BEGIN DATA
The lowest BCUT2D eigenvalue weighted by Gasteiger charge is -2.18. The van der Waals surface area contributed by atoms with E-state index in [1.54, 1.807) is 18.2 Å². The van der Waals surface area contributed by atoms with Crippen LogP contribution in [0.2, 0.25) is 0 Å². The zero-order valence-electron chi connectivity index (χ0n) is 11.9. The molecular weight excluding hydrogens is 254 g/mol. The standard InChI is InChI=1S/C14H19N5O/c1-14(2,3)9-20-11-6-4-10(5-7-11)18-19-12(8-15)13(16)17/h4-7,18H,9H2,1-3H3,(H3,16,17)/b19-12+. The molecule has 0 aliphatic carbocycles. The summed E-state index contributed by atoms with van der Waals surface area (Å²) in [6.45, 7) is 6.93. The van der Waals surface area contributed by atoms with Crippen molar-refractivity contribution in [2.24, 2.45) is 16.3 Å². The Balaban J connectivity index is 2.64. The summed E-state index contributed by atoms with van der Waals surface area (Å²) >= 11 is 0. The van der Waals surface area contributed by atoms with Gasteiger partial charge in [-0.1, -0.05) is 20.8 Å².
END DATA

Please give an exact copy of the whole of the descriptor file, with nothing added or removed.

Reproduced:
The lowest BCUT2D eigenvalue weighted by Gasteiger charge is -2.18. The van der Waals surface area contributed by atoms with E-state index in [1.54, 1.807) is 18.2 Å². The van der Waals surface area contributed by atoms with Crippen LogP contribution in [0.2, 0.25) is 0 Å². The zero-order valence-electron chi connectivity index (χ0n) is 11.9. The molecular weight excluding hydrogens is 254 g/mol. The standard InChI is InChI=1S/C14H19N5O/c1-14(2,3)9-20-11-6-4-10(5-7-11)18-19-12(8-15)13(16)17/h4-7,18H,9H2,1-3H3,(H3,16,17)/b19-12+. The molecule has 0 aliphatic carbocycles. The summed E-state index contributed by atoms with van der Waals surface area (Å²) in [6.45, 7) is 6.93. The van der Waals surface area contributed by atoms with Crippen molar-refractivity contribution in [2.24, 2.45) is 16.3 Å². The Balaban J connectivity index is 2.64. The summed E-state index contributed by atoms with van der Waals surface area (Å²) >= 11 is 0. The van der Waals surface area contributed by atoms with Gasteiger partial charge in [-0.1, -0.05) is 20.8 Å².